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1 July, 2001

Camai Welcome (Alutiig)

It is hard to believe a week has gone by so quickly. We had today off, but we were still very busy. Two umiak's came across from Diomede today. The island is approximately 30 miles away. The water seems very rough. An umiak is a boat that was used for whaling (it is still used today). As the boats came into shore people from the village came out to help pull them in. Umiaks are made from walrus skin (female). In some places sealskin is used. A wooden base of the boat is inside with the covering, skin. We were told they could be repaired if there is a leak. After watching the umiak's come in, we went for water. We had to walk to the other end of the village and up the hill to the stream. When all you have to do for drinking water is turn on the tap, it is pretty easy. You have to think twice and really be careful with water when it is not easily accessible.

Tomorrow we will excavate again (probably for quite a few days). We will soon be at a point when all excavations are new; we will be below last year's lines.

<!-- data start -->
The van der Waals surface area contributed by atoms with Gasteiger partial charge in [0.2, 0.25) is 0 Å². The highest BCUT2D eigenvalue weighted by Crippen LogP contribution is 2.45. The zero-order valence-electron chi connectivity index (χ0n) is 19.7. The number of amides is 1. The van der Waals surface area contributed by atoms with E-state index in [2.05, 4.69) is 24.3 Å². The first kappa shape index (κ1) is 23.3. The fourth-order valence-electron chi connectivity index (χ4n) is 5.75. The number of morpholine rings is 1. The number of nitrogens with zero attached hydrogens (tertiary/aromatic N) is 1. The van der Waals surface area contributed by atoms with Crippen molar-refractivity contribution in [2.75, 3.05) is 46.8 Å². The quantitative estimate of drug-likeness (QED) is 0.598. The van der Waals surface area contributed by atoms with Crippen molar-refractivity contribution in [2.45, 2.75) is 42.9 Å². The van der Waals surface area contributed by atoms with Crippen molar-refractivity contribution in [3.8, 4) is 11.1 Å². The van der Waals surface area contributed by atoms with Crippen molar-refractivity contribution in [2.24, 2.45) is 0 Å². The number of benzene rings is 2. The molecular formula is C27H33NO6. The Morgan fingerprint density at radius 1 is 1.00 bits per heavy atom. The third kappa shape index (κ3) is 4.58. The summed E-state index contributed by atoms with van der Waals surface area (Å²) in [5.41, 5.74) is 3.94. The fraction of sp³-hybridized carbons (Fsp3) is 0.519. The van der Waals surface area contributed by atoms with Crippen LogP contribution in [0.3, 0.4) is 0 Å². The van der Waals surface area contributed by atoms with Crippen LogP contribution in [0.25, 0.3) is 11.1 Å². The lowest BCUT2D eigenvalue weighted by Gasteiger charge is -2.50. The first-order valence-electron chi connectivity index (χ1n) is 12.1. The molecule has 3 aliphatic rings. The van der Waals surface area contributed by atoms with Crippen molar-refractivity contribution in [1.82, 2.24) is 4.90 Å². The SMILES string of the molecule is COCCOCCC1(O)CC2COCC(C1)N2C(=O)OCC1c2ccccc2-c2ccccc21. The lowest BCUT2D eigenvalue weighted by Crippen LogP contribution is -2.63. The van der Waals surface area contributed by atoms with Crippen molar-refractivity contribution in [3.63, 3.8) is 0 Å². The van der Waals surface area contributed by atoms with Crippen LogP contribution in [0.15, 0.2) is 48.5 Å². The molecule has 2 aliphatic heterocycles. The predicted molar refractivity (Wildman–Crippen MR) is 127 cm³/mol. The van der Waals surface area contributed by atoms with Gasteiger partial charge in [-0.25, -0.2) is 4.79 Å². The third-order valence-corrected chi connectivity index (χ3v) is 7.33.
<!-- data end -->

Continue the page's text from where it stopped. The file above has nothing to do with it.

Message to next year's students: data collecting is very important. This is how we analyze all of our information. We can then process the information and report about the findings.

The Kingikmiut Dance Festival ended with a potluck dinner. I was hoping to try new food on this expedition, but I never thought I would eat all of it in one night. I tasted caribou, moose, seal oil, muktuk (whale fluke) and walrus. It was very interesting, I think I liked the moose the best. The walrus was a little tough and hairy, and the muktuk was a bit chewy, but I am glad I was able to sample the culinary. The dances ended after midnight I feel very fortunate to have witnessed this festival.

Just another view of the Umiak

A little boy is walking in front of the drummers at the dance Festival

The men are pulling in an Umiak, or skin boat. The frame is made of wood, but the rest is walrus skin. They came across from Diomede for the Dance

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